What a moving book! I knew that books had been considered instruments to win WWII, but I had no idea to what extent. The image of soldiers or sailors holding on to their ASEs is so powerful! This book describes the story behind the Armed Services Editions, how they came to be created, their physical appearance and the tremendous impact they had on the soldiers' morale. Even if you don't particularly like reading, this book is a must. It's a testament to the power of words and ideas and a reminder that we cannot never read enough. It also describes how a whole nation came together to give support and encouragement to men who had left everything behind to go and fight for freedom. Really, this is a book that nobody should miss.

Aug 29, 2019

Manning writes about a group of specially published books, Armed Services Editions—known as ASEs—that were light weight and sized right for servicemen in the field. Appendix lists all 1200 published; publishing that renewed interest in F. Scott Fitzgerald’s 'The Great Gatsby,' making it and titles like Betty Smith’s 'A Tree Grows in Brooklyn' and Katherine Anne Porter’s 'Selected Short Stories' enduring American classics. Book lovers will find this fascinating. Who knew!

Oct 13, 2018

Reading played a needed role for American servicemen during WWII, and it plays a vital role today. There is just nothing that can replace holding a book, turning a page, or reaching "The End." The Armed Services Editions helped countless soldiers get through the war, and made lifelong readers out of many who otherwise would've kept to the comics and sports pages of their local newspaper.

VaughanPLDavidB Feb 13, 2017

I obtained an uncorrected proof of this book a couple of years ago, and I've just gotten around to reading it. What an eye-opener! I am a librarian and I was totally unaware that such a massive undertaking had taken place. We are all at least vaguely aware of the massive mobilization of men and materiel for the war. What most people I think are not aware of is the essential contribution of the provision of immense quantities of books to the morale of those in the armed services. Not only did the Armed Services Editions program improve morale, but it flew in the face of the Nazi's concerted efforts to restrict ideas, down to the outright burning of books. This program literally created an army of readers and played no small part in making America the economic juggernaut it became when all those men returned from overseas.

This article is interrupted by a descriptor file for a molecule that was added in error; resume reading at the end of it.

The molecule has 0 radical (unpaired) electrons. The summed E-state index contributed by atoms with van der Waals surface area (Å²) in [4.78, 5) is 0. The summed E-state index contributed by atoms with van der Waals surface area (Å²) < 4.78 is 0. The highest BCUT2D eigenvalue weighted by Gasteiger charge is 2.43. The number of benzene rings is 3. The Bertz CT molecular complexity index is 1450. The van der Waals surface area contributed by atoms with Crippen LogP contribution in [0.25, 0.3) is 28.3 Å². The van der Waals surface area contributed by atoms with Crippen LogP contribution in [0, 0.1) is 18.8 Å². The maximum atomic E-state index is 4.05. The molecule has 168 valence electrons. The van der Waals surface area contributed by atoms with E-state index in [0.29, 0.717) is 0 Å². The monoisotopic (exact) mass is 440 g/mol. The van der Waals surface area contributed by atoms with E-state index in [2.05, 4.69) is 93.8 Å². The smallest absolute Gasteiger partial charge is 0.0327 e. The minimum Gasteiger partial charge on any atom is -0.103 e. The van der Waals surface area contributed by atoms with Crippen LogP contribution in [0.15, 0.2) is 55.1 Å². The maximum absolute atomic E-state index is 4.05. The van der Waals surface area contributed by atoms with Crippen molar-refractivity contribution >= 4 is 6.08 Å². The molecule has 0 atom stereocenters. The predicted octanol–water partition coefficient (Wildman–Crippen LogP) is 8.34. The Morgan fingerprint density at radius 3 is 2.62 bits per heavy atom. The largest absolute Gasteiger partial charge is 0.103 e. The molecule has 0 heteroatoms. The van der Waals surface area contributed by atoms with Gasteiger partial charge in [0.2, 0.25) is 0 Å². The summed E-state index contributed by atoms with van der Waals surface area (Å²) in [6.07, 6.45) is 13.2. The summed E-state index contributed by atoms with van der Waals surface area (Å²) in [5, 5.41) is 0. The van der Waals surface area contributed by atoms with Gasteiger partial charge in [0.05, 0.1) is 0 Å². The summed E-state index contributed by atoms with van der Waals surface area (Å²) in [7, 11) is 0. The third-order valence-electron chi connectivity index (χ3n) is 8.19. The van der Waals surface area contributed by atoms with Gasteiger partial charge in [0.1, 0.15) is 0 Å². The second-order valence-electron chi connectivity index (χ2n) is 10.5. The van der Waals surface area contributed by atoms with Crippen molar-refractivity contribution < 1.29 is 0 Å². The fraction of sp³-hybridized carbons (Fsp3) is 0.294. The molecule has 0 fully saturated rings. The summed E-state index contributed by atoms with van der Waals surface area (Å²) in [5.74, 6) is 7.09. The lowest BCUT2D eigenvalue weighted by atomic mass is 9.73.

Dec 01, 2016

What a wonderfully surprising little book. It was full of interesting information that I had never heard about before. Well written and engrossing.

Sep 09, 2016

Service men get to read banned books in certain cities back home thanks to committee was so ironic.
It made sense for committee to distribute wide selection of paperback to the jittery & bored troops given hardcover too bulky.
Not surprised their British counterparts wanted to read them too given UK book publishers got bombed in battle of Britain.
Not surprised librarians helped returning GI in peacetime on GI bill benefits.
It had huge economic spinoff in paperback industry as servicemen wanted to read more.

Jul 06, 2016

This is an exhaustive report on how different groups teamed with the government to provide U.S. soldiers and sailors books to read during and after World War II. The cooperative efforts helped boost morale for the armed services at a time when trials were typical.

Jul 02, 2016

This book introduced me to a part of WWII history that I had only heard about in passing. As a book lover, Manning's story of the ASE books that were published for the soldiers reminded me that reading could indeed open up new vistas to the reader and fight the monotony of a soldier's life. I had never thought about the long hours that our soldier's endured waiting for action - these simple paperback books diverted them from anxiety and fear as they became involved in the stories. There were so many books published and many of the combatants had never been readers before their induction into the services. Manning emphasizes that the reading experience introduced them to all kinds of literature and nonfiction and that many of these soldiers became life-long readers because of this. I especially enjoyed her quoting the many letters received by the authors and publishers - this made the experiences of the soldiers more real. While reading the book, I thought how the armed services in today's world had a plethora of entertainment options that weren't available to the "greatest generation" and imagine that books do not have the same impact as they did in the 1940s.